Filings by Colorado’s two largest utilities reveal debate about how much longer natural gas will be vital to ensuring reliable electrical deliveries
by Allen Best
Natural gas a decade ago was being called the bridge fuel. Burning it produces half the emissions of coal, yet it can be tapped to ensure reliable delivery of electricity. It was the bridge to a low-emissions future.
Today, natural gas is where coal was 10 or 15 years ago. We still need it for electrical generation, but the bridge no longer seems endless. But will new natural gas plants end up being like many coal plants, assets stranded long before the debt is paid?
The role of natural gas in Colorado’s energy future is being sorted out in proposals submitted to state regulators by Colorado’s two largest electrical utilities: Xcel Energy and Tri-State Generation and Transmission. Together, they deliver 71% of electricity.
These utilities expect to achieve 80% and even higher reductions in emissions associated with electrical generation by 2030 as compared to 2005 levels. Both the technology and economics of renewables and now storage align with these goals.
The preferred plan by Tri-State, the wholesaler for 17 of Colorado’s 22 electrical cooperatives, takes a wait-and-see position about new natural gas-fired generation during the next few years.
In a September filing, Lisa Tiffin, the senior manager for analytics and forecasting, explained that this will “allow emerging technologies to become more competitive in the interim and potentially displace the need” for new natural gas generation.
Most people, when buying a house, take on a 30-year mortgage. An agreement filed with state regulators last week by Tri-State, along with environmental groups, state agencies and others, calls for a shorter depreciation of just 20 years when evaluating the cost of any potential new natural gas plant.
This makes new natural gas much more difficult to justify. This shorter timeline also accords with Colorado’s statutory timeline for achieving a 100% near carbon-free electrical generation by 2050.
But what will be needed to meet demand if, for example, Colorado has a heat dome type of event in 2030 similar to that which baked people to death in Portland last June? Air conditioners would be blasting — and the wind turbines may be motionless.
That’s a central question in the plans for Xcel Energy. In addition to its own customers, the utility delivers wholesale power to utilities that serve Aspen, Vail, plus Steamboat Springs and Craig.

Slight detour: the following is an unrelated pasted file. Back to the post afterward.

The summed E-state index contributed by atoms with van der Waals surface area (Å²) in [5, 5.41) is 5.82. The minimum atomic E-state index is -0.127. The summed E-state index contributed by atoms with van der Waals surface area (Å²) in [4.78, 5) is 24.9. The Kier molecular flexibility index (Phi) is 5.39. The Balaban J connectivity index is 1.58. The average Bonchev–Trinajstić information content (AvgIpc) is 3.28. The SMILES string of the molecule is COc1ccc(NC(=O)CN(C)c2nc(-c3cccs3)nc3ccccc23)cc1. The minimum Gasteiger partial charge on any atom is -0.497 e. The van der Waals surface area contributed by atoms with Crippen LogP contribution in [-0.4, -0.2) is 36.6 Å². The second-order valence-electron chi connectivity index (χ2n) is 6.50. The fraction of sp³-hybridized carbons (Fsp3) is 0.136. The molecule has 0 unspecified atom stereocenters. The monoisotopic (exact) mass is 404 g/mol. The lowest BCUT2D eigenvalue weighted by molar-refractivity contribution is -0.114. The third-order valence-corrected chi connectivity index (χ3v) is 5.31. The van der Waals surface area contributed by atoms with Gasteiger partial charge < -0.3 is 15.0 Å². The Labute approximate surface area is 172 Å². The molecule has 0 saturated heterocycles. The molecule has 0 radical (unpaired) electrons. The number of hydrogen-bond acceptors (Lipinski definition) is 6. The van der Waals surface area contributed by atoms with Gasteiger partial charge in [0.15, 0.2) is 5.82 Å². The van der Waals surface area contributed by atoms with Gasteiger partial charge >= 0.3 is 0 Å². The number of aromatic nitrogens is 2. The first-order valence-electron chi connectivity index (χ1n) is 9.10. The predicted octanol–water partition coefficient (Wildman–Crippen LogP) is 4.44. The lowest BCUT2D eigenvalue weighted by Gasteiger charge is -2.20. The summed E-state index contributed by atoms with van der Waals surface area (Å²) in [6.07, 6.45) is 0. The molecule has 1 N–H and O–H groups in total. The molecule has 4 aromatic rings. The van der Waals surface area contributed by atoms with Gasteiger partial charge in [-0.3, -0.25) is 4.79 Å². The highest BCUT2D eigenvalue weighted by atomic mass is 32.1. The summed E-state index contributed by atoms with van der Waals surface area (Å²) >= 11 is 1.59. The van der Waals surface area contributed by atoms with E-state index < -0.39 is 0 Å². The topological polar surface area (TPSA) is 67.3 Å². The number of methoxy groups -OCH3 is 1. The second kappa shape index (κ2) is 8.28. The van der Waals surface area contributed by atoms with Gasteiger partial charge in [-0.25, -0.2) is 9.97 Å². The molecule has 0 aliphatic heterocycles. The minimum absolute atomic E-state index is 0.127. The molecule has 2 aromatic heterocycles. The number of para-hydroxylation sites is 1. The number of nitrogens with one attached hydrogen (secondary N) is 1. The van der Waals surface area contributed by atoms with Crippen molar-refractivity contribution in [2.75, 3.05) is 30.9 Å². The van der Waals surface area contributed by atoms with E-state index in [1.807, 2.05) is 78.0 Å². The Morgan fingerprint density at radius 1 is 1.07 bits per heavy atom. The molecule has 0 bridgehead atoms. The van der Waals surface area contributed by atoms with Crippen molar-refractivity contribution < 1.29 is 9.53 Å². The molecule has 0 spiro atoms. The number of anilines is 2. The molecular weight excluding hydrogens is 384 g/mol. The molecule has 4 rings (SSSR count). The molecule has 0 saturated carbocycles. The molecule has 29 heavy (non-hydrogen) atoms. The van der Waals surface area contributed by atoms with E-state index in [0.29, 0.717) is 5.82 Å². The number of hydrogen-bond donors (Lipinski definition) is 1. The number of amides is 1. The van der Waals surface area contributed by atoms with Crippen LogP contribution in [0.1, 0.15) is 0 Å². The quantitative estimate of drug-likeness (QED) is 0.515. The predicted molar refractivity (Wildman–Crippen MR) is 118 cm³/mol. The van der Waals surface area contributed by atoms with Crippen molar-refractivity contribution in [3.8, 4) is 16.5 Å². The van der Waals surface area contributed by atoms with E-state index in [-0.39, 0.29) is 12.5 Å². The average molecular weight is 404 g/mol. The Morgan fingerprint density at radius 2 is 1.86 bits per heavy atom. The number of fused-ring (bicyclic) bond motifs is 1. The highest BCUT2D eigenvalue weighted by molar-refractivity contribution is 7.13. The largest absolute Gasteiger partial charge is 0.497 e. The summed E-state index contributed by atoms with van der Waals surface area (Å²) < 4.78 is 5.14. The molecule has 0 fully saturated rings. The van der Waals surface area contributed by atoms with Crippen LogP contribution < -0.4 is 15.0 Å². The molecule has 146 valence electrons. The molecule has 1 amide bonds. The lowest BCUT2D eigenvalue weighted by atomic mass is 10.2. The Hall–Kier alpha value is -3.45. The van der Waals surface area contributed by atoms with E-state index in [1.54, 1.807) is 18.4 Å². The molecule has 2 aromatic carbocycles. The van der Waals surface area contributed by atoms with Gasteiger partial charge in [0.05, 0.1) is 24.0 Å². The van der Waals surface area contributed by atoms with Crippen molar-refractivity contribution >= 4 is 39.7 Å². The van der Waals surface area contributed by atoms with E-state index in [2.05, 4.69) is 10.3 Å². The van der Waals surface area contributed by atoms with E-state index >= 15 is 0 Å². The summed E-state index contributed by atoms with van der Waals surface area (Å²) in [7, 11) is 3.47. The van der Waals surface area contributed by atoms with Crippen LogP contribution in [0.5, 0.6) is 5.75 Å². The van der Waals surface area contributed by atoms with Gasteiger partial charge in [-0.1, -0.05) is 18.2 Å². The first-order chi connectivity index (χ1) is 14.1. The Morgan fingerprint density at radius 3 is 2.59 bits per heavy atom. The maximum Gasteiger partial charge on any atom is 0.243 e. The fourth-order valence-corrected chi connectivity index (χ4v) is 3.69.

Xcel wants to install natural gas generation at an existing coal plant in Pawnee, which is in northeastern Colorado, beginning Jan. 1, 2026. Environmental groups are on board with this, although some want an even earlier switch.
Western Resource Advocates and other environmental groups, however, are not on board with Xcel building other new gas plants. Xcel estimates it will invest $1 billion in natural gas capacity. Those gas plants, it says, will be used rarely but necessarily to ensure reliability.
The Colorado Oil and Gas Association supports Xcel’s plans and wants to see no time wasted. Natural gas, it said in a filing last week, will “play this critical reliability and resilience role that makes renewable energy possible.”
The industry group also supports Xcel’s argument that the natural gas infrastructure can later be adapted to use green hydrogen, if and when that technology becomes affordable. Renewable energy and water are used to create green hydrogen, which can be stored. COGA and Xcel say another potential path is to use natural gas plants retrofitted with carbon capture and storage technology. That technology also cannot yet compete in cost or scale.
Environmental groups argue instead for battery storage, already part of Xcel’s plans, playing an even larger role. Interwest Energy Alliance, representing primarily wind developers, accused Xcel last week of old-school thinking: “The technological changes that are coming to the entire utility industry are unfathomable to those stuck in the central station combustion thought paradigm.” Batteries, though, remain an imperfect solution.
The Colorado Energy Office wants Xcel to be required to invest in demand-response programs, shifting demand and suppressing it through energy efficiency. This, it points out, will be less expensive than Xcel investing in up to 300 megawatts of additional gas generation.
What all agree is that Xcel’s filing constitutes a landmark. Perhaps never before has the state’s Public Utilities Commission seen a proposal for so much rapid change. One example: the social cost of carbon is being used for the first time to evaluate proposals. Xcel, in a related proposal, wants to spend $2 billion alone on new transmission. The energy landscape has changed — and likely will change just as dramatically in the next decade.
The state’s three PUC commissioners are expected to issue a decision sometime in March about both the Tri-State and Xcel pivots. Part of those big decisions will be about the role of natural gas.